TV is a big part of a league’s or team’s incomes, as well as a necessary platform to bring games and content to fans; this has been the system that has a whole industry running, but, is it time to change?
Mexican soccer team Chivas is betting on it, and past May 20th their President and Owner announced that they were no longer signing a contract with Mexican media giant Televisa, and so far, the plan seems to migrate to a streaming service produced by the team itself called Chivas TV. The model intends to replicate what Manchester United, FC Barcelona or MLB TV have developed, however this might be just the first service fully based on the Internet without the support of an actual TV transmission (and the incomes it generates).
Business-wise, the managers themselves have accepted that the institution will suffer financially with this new model since the Guadalajara-based team had the best-payed TV contract in the Liga MX with a reported deal of over $30 million dollars per year. In this league, every team negotiates its own TV rights, but when a country basically has only two private broadcasters (Televisa and TV Azteca) it leads mediation to a dead-end. Back in August 2014, Pachuca challenged the power of these companies by signing the first Cable TV deal of any Liga MX team with Fox Sports.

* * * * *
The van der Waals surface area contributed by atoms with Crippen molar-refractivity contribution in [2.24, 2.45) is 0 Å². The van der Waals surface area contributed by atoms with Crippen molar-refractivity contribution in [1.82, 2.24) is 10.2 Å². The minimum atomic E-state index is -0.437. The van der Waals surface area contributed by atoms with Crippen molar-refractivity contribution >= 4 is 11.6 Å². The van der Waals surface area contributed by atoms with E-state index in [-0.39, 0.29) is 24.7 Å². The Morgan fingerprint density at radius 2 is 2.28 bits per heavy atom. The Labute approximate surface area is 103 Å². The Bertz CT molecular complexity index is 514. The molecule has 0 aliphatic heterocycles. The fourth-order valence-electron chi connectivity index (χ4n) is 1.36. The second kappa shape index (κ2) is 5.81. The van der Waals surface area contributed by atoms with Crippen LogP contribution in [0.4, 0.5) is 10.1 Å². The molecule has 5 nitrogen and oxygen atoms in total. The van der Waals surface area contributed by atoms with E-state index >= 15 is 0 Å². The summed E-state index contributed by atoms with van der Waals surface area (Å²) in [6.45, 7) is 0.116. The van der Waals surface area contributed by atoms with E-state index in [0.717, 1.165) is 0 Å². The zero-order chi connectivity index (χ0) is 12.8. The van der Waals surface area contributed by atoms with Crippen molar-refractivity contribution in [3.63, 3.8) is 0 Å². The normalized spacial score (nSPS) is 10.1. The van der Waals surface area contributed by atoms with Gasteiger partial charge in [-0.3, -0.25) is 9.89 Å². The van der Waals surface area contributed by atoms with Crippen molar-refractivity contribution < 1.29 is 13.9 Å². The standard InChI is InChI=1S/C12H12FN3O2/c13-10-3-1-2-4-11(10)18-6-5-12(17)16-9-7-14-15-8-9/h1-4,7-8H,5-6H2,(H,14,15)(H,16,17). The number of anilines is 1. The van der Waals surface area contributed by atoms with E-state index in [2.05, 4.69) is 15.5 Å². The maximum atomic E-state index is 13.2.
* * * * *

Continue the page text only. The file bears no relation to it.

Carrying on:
So once again, looking towards streaming sounds like a logical step that is becoming a worldwide trend. Deloitte Consulting Firm released its report on U.S. consumers’ preferences just to determine that viewership is more inclined to watch Internet streaming content just like Netflix instead of watching Live TV, with over 42% of Americans using video streaming and 56% of them adopting it as their preferred method of viewership.
The story is different in Mexico, and although it is true that Internet access now reaches over 50 million Mexicans, there are at least another 60 million people who are not online and therefore would struggle to watch the soccer matches in a country where over 97% households own a TV.
Meanwhile, the team expects to serve over 25 million viewers and is still working on developing plans and prices, as well as gathering personnel to broadcast the games in this new project that could force a nation to change the way they watch their favorite sport.